07 November 2006

Verizon, YouTube and network neutrality

This article reports a pending deal between Verizon and YouTube, which was recently purchased by Google. What is notable here (to me) is that these two firms were on opposite sides of the network neut* debate. In fact, I could probably make the case that YouTube is the kind of service that serves as a kind of "canary in the coal mine" for this debate. On the one hand, it is an innovative service that seems unlikely to emerge if transport and content is exclusively linked (so it serves the pro-regulation side of the debate). On the other hand, it is a high bandwidth service (being streaming video) that the carriers are concerned with (so it serves the pro-market side of the debate).

So, what do you make of this? Is this an indication that these content/carrier issues can be sorted out by private contracting in the general case? Does this suggest that "network neutrality" regulation is unnecessary?

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Pat said...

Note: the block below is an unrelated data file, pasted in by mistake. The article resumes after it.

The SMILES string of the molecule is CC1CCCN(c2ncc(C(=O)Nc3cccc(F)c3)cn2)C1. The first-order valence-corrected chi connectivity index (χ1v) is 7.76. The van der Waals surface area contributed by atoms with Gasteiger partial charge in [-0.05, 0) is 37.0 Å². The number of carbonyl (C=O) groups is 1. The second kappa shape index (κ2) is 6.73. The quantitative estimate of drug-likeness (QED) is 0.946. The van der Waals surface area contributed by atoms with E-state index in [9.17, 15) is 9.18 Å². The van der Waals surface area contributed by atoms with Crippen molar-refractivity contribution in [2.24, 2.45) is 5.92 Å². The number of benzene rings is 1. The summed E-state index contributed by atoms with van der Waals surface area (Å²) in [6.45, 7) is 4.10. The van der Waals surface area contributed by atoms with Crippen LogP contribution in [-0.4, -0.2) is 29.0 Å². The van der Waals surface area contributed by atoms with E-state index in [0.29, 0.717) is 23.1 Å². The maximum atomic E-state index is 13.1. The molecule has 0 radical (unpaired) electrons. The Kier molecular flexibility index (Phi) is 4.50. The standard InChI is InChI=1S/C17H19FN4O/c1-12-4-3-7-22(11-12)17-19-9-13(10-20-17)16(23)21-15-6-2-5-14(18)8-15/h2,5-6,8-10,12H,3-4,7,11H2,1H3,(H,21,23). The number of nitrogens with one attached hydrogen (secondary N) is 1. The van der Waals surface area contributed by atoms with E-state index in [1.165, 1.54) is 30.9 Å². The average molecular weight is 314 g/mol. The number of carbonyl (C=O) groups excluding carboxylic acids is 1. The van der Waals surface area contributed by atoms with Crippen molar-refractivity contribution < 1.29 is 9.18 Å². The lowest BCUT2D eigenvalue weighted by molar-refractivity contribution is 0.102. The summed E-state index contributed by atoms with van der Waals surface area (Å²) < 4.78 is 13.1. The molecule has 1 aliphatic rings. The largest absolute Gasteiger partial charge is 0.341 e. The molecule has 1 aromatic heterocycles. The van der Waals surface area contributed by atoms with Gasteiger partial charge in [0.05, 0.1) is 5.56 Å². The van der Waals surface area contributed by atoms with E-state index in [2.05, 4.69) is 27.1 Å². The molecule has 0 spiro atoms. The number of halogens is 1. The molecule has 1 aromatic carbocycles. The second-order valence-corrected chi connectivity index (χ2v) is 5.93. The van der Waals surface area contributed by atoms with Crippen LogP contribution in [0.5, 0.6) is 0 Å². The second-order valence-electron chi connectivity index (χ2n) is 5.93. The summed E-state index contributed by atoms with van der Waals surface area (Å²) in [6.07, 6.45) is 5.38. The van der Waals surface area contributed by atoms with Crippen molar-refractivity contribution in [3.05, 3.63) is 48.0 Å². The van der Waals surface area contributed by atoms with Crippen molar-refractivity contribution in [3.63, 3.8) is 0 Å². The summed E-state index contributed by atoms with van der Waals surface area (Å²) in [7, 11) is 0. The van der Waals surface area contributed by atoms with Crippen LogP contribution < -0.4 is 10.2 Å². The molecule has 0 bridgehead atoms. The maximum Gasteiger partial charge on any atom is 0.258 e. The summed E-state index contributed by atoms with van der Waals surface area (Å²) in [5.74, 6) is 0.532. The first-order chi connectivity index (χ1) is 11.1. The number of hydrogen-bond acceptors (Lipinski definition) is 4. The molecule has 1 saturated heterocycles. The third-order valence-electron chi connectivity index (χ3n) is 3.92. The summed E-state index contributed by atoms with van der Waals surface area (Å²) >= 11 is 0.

This is similar to one of the previous posts about HBO and its on-line presence. It seems fine to me in the sense that customers have a choice of subscribing to Verizon’s premium contents. It may also be possible that there will be many private contracts emerged in the telecommunications business even without such regulation as “network neutrality.” But without this, broadband carriers could possibly censor or slow down some contents without prior agreement with end-customers or contents providers.

So, "network neutrality" regulation should be necessary and sufficient to ensure customers’ freedom of consuming contents.

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